By PJ Bishop, Vice-President for Partners, Accountants & Alliances, Africa & Middle East at Sage
AI is already good at automating repetitive accountancy tasks, which increases accuracy and efficiency, and helps firms to discover hidden insights and trends that affect their clients’ businesses.
It can automatically upload documents, understand entries, and classify them using the right accounting codes.
This has allowed accountants to do more with fewer resources and has freed up time and energy for creativity when it comes to analysing and interpreting data to extract real value for clients.
Many professionals are excited by the benefits that AI can offer. In fact, according to Sage’s Practice of Now report, the majority of South African respondents (82%) agreed that they need to increase the pace of technology adoption to stay competitive.
Now, as advances in AI and machine learning (ML) pick up the pace, three additional benefits have emerged: invisible accounting, continuous auditing, and active insights.
Benefit 1: Invisible accounting
At the beginning of 2020, over half (54%) of South African accountants were moving away from traditional service models and were reinventing their core technologies, recruitment approaches, and skillsets to offer customers an end-to-end consulting service.
They were able to do this because AI had eliminated repetitive tasks from the daily workload and increased the amount of readily available data and, therefore, intelligence to understand the current health and direction of their clients’ businesses.
Take Bank Rules from Sage as an example. By applying rules and ML to banking transactions, accountants can seamlessly bring banking account information into the accounting system to automate transaction reconciliation and processing. This means the books are always balanced, and the account status is updated in real-time.
They can create their own rules or use those automatically generated through ML and AI to improve business productivity and save time. We’ve calculated that, if the average manual transaction takes 20 seconds to capture, Bank Rules can save a business more than five years of manual data entry time.
And, the more you use Bank Rules, the faster and more efficient the system becomes, because it continuously learns from inputs and user feedback.
All this happens in the background – hence, invisible accounting. AI automatically manages the process of gathering, sorting, and visualising pertinent data in a way that helps the business run more efficiently.
Benefit 2: Continuous auditing
Nearly all South African accountants (90%) say that the ongoing effects of technology advancement and digitisation are forcing them to move faster and invest more to keep pace with the market.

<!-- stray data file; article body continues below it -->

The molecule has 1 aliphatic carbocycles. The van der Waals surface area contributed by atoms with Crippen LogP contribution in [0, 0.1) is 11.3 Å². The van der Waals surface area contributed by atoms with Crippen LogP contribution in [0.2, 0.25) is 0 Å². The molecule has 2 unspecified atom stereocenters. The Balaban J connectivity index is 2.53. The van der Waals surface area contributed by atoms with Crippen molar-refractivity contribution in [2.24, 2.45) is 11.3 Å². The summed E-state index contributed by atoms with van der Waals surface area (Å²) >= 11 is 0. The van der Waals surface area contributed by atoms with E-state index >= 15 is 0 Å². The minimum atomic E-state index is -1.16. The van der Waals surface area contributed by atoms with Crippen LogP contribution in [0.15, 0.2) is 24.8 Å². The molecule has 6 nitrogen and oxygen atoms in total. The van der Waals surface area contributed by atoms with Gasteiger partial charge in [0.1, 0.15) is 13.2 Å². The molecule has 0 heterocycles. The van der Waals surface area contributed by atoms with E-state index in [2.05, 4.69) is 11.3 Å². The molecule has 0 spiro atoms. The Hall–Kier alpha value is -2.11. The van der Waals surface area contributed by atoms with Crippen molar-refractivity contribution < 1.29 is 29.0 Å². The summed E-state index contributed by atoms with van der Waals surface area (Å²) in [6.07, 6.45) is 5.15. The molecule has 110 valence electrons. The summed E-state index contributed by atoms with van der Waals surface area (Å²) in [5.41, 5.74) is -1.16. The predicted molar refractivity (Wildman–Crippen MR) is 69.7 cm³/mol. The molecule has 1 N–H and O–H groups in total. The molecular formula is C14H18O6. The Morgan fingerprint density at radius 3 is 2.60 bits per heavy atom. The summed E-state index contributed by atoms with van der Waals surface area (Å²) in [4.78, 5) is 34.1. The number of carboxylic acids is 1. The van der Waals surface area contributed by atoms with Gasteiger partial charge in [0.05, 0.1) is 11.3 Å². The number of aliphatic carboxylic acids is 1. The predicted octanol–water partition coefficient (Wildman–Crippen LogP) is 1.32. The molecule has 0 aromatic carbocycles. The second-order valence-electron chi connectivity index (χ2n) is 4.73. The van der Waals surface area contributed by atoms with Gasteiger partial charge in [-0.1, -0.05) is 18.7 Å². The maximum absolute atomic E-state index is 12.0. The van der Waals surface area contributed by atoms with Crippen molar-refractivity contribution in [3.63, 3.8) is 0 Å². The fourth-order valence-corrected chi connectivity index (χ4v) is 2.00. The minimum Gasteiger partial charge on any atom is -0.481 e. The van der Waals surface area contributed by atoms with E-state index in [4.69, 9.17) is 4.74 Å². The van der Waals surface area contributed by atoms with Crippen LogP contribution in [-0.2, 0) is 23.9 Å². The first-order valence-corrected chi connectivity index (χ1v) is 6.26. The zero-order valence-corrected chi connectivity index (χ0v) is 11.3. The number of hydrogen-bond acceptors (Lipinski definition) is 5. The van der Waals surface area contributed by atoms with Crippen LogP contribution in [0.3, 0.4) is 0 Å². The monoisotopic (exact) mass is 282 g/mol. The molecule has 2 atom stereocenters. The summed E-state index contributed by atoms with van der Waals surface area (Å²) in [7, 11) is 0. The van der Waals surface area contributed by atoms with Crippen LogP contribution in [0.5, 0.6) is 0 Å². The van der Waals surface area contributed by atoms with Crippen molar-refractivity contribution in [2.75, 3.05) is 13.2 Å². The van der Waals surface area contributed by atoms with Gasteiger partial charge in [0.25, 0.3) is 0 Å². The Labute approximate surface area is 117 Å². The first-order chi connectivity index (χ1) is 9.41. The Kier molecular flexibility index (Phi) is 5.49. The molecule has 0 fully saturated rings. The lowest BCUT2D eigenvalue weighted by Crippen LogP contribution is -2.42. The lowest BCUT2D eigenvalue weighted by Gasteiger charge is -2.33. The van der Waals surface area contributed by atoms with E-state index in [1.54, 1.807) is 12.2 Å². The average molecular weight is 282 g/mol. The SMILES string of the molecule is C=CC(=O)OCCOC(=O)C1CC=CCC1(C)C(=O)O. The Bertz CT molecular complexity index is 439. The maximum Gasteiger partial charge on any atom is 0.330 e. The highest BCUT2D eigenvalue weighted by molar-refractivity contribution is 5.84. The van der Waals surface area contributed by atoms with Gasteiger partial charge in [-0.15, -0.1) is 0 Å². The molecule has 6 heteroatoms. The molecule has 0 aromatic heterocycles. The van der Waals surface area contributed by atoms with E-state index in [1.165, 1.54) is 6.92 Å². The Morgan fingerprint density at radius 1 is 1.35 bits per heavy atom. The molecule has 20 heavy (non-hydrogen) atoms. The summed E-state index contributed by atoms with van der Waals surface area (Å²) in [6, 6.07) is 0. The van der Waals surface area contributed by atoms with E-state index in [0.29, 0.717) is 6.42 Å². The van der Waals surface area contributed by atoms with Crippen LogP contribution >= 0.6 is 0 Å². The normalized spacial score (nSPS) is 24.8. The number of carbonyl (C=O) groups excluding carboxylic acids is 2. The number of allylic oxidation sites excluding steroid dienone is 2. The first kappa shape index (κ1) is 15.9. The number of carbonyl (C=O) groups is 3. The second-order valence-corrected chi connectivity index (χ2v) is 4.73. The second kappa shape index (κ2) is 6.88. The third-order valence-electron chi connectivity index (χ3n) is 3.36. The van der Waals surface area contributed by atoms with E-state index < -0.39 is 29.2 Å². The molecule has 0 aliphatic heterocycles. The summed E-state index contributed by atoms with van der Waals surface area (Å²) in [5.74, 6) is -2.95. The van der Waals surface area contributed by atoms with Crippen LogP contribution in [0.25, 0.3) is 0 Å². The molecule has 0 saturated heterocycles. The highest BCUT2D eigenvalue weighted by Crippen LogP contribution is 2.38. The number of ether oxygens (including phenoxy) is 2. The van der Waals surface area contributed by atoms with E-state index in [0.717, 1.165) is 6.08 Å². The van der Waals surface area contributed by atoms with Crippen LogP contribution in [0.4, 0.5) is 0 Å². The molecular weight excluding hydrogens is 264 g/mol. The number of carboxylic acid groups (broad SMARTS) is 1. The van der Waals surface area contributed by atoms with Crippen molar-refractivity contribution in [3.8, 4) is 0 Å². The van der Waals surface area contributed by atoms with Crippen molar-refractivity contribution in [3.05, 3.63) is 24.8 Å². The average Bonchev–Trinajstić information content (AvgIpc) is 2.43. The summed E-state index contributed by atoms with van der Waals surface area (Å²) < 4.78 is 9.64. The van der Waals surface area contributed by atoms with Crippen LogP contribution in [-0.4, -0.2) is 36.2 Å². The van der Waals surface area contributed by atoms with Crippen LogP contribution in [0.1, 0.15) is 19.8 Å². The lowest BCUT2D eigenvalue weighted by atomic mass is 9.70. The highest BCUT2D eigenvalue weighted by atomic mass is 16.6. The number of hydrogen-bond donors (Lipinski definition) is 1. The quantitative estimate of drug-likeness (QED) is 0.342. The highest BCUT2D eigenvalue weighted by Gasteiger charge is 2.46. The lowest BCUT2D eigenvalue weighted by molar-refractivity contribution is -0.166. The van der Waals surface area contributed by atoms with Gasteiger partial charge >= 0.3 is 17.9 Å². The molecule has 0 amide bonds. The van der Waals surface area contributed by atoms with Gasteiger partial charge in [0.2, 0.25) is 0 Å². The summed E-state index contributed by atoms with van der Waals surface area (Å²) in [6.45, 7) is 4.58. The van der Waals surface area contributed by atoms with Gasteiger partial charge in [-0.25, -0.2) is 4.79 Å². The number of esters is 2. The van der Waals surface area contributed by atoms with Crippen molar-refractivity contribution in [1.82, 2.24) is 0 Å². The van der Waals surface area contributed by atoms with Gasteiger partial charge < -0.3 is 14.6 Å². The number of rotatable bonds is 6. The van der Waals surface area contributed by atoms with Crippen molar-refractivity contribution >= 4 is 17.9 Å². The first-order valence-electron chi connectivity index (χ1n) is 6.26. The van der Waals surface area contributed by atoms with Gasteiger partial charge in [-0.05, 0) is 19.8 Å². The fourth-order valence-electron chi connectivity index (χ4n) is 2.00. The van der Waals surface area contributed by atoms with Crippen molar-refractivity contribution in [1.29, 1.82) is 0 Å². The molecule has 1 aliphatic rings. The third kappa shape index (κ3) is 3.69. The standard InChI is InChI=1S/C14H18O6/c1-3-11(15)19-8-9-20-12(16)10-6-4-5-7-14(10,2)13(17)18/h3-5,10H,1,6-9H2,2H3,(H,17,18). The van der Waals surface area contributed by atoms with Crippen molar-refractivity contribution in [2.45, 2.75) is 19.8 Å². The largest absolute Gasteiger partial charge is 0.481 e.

Artificial intelligence can help accounting firms to build trust through better financial protection and controls.
As the volume of online transactional data increases, so does the potential for financial fraud, manual accounting errors, and dishonest payments. This has made compliance a lot more complex. But AI can review the data at speed.
It can detect anomalies like duplicate invoices, determine links between seemingly normal (but not) payments, and assign expenses to the correct categories, so the business doesn’t pay out for items it shouldn’t.
Automated anti-fraud and finance management systems help practices to significantly improve compliance procedures. In implementing predictive, strategic services to protect their own and their clients’ finances, they’ll also be able to pick up on potential issues before they arise.
What’s more, AI lets accountants capture business activity in real-time, perform continuous reconciliation, and make adjustments such as accruals throughout the month, which reduces the reporting burden at the end of the financial period.
Benefit 3: Active insights
Two-thirds (65%) of South African accountants said that investing in technology had enabled them to provide a faster service, which positively impacts customer relationships, and nearly a third (29%) have invested in emerging technology in varying degrees.
AI’s ability to analyse large quantities of data at speed and at scale allows it to deliver actionable insights in real-time.
In pulling data from customer demographics, past transactional data, and external sources, AI helps accountants to optimise their workflows, make better business decisions, and puts them in a position where they’re looking forwards with clarity, rather than backwards with obscurity.
For example, by using data to perform cashflow forecasting, the business can predict when it will run out of money and act before that happens. And, by uncovering patterns in customer behaviour before they churned, AI can help businesses to understand why customers leave and how they can improve their retention strategies.
This means that accountants can help clients to respond to financial challenges before they become acute, by adjusting spending or processes as required. And, as AI evolves, accountants will soon be able to provide predictive consultancy beyond pure financial planning to incorporate other areas of the business.
Same, but different
The accounting profession is modernising and becoming more sophisticated. While the rules of finance remain the same, the rules of how the work is done are shifting.
AI can turbocharge the profession from a backward-looking “bookkeeping” function to delivering forward-looking insights that can drive strategic decisions and transform accountants from number-crunchers into true changemakers.